Ancient Monuments

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Seven Barrows: a barrow cemetery west of Clarendon Hill Reservoir

A Scheduled Monument in Tidworth, Wiltshire

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Coordinates

Latitude: 51.2369 / 51°14'12"N

Longitude: -1.6887 / 1°41'19"W

OS Eastings: 421831.32136

OS Northings: 148684.746479

OS Grid: SU218486

Mapcode National: GBR 4ZF.CWD

Mapcode Global: VHC2N.P54L

Entry Name: Seven Barrows: a barrow cemetery west of Clarendon Hill Reservoir

Scheduled Date: 11 September 1963

Last Amended: 3 January 1997

Source: Historic England

Source ID: 1015481

English Heritage Legacy ID: 10206

County: Wiltshire

Civil Parish: Tidworth

Built-Up Area: Tidworth

Traditional County: Wiltshire

Lieutenancy Area (Ceremonial County): Wiltshire

Church of England Parish: TidworthHoly Trinity

Church of England Diocese: Salisbury

Details

The monument includes a group of seven bowl barrows arranged as a linear group
of five barrows orientated north-south with two outliers to the east. The
barrows form the Seven Barrows bowl barrow cemetery.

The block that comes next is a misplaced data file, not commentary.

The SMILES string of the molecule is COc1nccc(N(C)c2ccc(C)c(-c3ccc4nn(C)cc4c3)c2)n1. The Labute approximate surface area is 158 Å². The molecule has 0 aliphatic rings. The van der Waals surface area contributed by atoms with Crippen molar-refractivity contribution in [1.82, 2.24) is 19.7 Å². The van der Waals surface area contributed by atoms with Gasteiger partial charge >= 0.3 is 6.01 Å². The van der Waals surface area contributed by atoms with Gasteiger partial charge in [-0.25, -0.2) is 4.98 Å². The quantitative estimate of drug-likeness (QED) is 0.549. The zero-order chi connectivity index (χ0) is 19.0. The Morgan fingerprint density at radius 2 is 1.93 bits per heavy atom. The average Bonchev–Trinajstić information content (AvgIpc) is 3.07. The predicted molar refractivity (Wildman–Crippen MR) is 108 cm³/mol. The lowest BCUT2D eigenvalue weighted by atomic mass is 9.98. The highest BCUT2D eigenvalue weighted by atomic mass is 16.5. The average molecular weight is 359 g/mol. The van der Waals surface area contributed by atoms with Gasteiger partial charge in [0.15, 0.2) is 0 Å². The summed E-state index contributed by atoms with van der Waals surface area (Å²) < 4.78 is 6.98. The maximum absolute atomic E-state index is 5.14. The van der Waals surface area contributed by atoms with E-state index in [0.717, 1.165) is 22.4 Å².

The barrows range in diameter from 12m to 35m and survive in a good state of
preservation.

MAP EXTRACT
The site of the monument is shown on the attached map extract.

Source: Historic England

Reasons for Scheduling

The most complete and extensive survival of chalk downland archaeological
remains in central southern England occurs on Salisbury Plain, particularly in
those areas lying within the Salisbury Plain Training Area. These remains
represent one of the few extant archaeological "landscapes" in Britain and are
considered to be of special significance because they differ in character from
those in other areas with comparable levels of preservation. Individual sites
on Salisbury Plain are seen as being additionally important because the
evidence of their direct association with each other survives so well. Some
470 round barrows, funerary monuments dating to the Late Neolithic and Early
Bronze Age, are known to have existed in the Salisbury Plain Training Area,
many grouped together as cemeteries. The total includes some 70 barrows of
rare types. Such is the quality of the survival of the archaeological
landscape, over 300 of these barrows have been identified as nationally
important.

Source: Historic England

Sources

Other
Trust for Wessex Archaeology, (1987)
Wiltshire Library & Museum Service, (1987)

Source: Historic England

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